Bank Of America Used Government-Backed Funds For "Reckless, Extremely Levered" Tax Avoiding Trades

Tyler Durden's picture

When we recently described in detail the reason, or rather 70.3 trillion reasons, why Citigroup scrambled to make sure the swap push-out provision language remained in the Cronybus government funding bill, we made it clear that that primary reason why at least one (and certainly two) TBTF bank is desperate to keep taxpayers on the hook for its derivatives is that between JPM and Citi, there were over $135 trillion in total notional derivatives outstanding as of Q3.


Today we find why yet another bank, Bank of America, has been extremely incentivized to preserve the post Glass-Steagall world in which cash depositing taxpayers are on the hook for a bank's stupidity, and more impotantly, to make the uber-wealthy even uber-wealthier.

Recall that back in 2013, it was JPMorgan's CIO Office, aka the London Whale, which, taking advantage of fungible, taxpayer-insured funding in the form of excess US deposits over loans, proceeded to attempt and corner the IG9 market in what was clearly a directional prop trade and which launched what is now a quarterly tradition of billions of non one-time, recurring legal charges for Jamie Dimon. As everyone knows by now, the London Whale trade (and its employees) blew up spectactularly and it was only a forced intervention by management which prevented impairment to the company's depositors.

Now it is Bank of America's turn to disclose that it, too, was being ridiculously cavalier with taxpayer-insured deposits. Only instead of traying to make money directly by letting its prop traders trade with deposit proceeds (actually, it did that too) BofA decided it would be more lucrative to use its government-backed subsidiary to "finance billions of dollars in controversial trades that helped hedge funds and other clients avoid taxes, according to internal documents and people familiar with the matter."

According to the WSJ which broke the story, BofA had been engaging in a "practice of using funds from its U.S. banking unit to finance transactions by its European investment-banking arm that, among other things" which helped hedge funds avoid taxes on stock dividends, according to the documents and people.

The practice dates back to at least 2011, when senior Bank of America investment-bank officials in London started pushing subordinates to adopt the policy in order to take advantage of the lower funding costs enjoyed by the U.S. unit called Bank of America National Association, according to internal emails and the people familiar with the matter. The goal was to attract more hedge-fund clients to Bank of America’s European investment-banking unit, including clients that were engaged in the so-called dividend-arbitrage tax trades.


Bank of America National Association, or BANA, is home to the company’s vast U.S. retail-banking network, including the majority of its federally insured deposits. BANA pays less to borrow money than business units that engage in riskier investment-banking activities.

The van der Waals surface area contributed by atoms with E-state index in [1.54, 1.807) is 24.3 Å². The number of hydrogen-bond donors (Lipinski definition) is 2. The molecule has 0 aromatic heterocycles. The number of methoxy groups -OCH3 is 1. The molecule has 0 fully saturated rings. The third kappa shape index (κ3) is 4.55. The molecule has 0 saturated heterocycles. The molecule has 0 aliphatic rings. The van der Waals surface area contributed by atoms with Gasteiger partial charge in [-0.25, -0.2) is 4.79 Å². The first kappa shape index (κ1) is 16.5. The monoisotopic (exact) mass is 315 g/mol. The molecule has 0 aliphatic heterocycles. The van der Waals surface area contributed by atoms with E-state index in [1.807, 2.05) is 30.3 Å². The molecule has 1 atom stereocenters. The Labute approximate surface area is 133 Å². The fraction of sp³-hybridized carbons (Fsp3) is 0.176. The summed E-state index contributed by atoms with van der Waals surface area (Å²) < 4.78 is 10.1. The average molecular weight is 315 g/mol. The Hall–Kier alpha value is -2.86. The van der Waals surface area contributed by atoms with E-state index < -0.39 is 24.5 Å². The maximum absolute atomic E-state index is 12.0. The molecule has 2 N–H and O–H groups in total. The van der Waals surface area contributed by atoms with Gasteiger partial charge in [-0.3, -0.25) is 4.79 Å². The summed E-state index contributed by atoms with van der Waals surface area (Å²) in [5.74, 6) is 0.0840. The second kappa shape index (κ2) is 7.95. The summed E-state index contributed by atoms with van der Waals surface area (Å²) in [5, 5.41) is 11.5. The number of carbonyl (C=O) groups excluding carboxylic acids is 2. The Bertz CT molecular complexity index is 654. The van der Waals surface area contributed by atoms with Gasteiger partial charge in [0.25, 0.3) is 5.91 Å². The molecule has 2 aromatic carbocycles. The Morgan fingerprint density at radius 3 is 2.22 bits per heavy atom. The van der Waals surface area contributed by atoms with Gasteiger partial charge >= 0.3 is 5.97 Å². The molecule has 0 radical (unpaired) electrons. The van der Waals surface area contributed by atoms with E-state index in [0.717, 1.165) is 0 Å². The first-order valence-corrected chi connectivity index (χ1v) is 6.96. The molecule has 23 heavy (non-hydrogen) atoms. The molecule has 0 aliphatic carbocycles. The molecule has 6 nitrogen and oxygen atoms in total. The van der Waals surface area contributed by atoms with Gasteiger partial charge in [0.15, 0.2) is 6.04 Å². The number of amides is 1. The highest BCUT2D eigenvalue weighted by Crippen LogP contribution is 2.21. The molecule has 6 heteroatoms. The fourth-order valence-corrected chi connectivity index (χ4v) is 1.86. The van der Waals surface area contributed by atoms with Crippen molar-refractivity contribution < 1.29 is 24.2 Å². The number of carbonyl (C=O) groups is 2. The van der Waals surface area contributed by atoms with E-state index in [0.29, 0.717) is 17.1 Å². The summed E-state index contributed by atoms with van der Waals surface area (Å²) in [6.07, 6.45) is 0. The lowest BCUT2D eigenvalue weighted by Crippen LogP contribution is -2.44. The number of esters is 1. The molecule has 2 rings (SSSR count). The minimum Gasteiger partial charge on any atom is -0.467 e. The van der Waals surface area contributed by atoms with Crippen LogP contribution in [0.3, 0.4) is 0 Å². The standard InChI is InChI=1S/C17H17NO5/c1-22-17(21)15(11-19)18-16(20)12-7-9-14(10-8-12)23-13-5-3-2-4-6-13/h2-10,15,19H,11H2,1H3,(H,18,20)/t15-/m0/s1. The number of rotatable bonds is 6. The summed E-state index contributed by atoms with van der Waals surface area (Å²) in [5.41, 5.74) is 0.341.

Supposed advocates of the non-TBTF man, such as one time FDIC head Sheila Bair, and currently Director of Santander, aka the bank which is currently issuing the largest amount of subprime auto loans in the US, were unhappy to learn that yet again, banks have not learned their lack of lesson, and will gladly put trillions in excess deposits at risk if it means higher year end bonuses for bankers.

"I don’t think it’s an appropriate use,” said Sheila Bair , the former chairman of the Federal Deposit Insurance Corp. “Activities with a substantial reputational risk... should not be done inside a bank. You have explicit government backing inside a bank. There is taxpayer risk there.”

And why do you think Bank of America used this subsidiary? Precisely because of the government backing, which made the funding essentially costless, and allowed the bank to generate massive profits on all such activities. Activities, which, courtesy of Gramm-Leach-Bliley are perfectly legal. And somehow regulators wonder why banks continue to engage in legal, if frowned upon, means to generate profits in a NIRP world in which the legacy NIM trade no longer works.

So just what did BofA use this costless funding for? "Funds from the safeguarded banking entity financed a variety of strategies. At times, billions of dollars in question were earmarked to the dividend-arbitrage strategy, in which banks and brokerage firms help hedge funds and other sophisticated investors avoid or minimize the withholding taxes they pay on stock dividends."

Ironically, according to the WSJ, while one may debate the ethics of using government-backed funds to allow hedge funds avoid taxes, the practice itself is illegal!

Such trades tied to U.S. stock dividends were banned following U.S. government investigations starting in 2007 as well as tax-rule changes. Bank of America paid $63 million in a confidential 2011 settlement related to its past U.S. dividend-arbitrage trading, according to bank documents.